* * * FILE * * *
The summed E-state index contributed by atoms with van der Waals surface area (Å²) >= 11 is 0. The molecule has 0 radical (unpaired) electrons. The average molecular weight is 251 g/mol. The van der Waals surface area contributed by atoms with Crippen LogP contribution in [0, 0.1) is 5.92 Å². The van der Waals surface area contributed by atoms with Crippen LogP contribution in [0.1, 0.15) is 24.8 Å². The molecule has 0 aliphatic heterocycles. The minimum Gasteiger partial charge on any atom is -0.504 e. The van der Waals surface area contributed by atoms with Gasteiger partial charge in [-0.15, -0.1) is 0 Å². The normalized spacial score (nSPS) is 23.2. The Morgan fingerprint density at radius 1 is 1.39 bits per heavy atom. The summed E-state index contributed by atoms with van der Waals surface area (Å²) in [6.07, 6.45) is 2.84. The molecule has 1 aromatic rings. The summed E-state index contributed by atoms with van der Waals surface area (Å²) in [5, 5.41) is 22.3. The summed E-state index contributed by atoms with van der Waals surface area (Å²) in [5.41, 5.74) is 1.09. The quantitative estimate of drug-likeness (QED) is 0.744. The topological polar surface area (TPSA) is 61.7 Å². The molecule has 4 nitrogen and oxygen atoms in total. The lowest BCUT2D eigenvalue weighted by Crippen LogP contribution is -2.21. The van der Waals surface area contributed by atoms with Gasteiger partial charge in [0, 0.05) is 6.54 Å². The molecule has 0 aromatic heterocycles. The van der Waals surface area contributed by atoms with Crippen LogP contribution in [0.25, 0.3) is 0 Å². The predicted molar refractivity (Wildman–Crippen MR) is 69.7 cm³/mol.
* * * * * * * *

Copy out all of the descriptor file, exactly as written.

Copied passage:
The summed E-state index contributed by atoms with van der Waals surface area (Å²) >= 11 is 0. The molecule has 0 radical (unpaired) electrons. The average molecular weight is 251 g/mol. The van der Waals surface area contributed by atoms with Crippen LogP contribution in [0, 0.1) is 5.92 Å². The van der Waals surface area contributed by atoms with Crippen LogP contribution in [0.1, 0.15) is 24.8 Å². The molecule has 0 aliphatic heterocycles. The minimum Gasteiger partial charge on any atom is -0.504 e. The van der Waals surface area contributed by atoms with Gasteiger partial charge in [-0.15, -0.1) is 0 Å². The normalized spacial score (nSPS) is 23.2. The Morgan fingerprint density at radius 1 is 1.39 bits per heavy atom. The summed E-state index contributed by atoms with van der Waals surface area (Å²) in [6.07, 6.45) is 2.84. The molecule has 1 aromatic rings. The summed E-state index contributed by atoms with van der Waals surface area (Å²) in [5, 5.41) is 22.3. The summed E-state index contributed by atoms with van der Waals surface area (Å²) in [5.41, 5.74) is 1.09. The quantitative estimate of drug-likeness (QED) is 0.744. The topological polar surface area (TPSA) is 61.7 Å². The molecule has 4 nitrogen and oxygen atoms in total. The lowest BCUT2D eigenvalue weighted by Crippen LogP contribution is -2.21. The van der Waals surface area contributed by atoms with Gasteiger partial charge in [0, 0.05) is 6.54 Å². The molecule has 0 aromatic heterocycles. The van der Waals surface area contributed by atoms with Crippen LogP contribution in [0.25, 0.3) is 0 Å². The predicted molar refractivity (Wildman–Crippen MR) is 69.7 cm³/mol.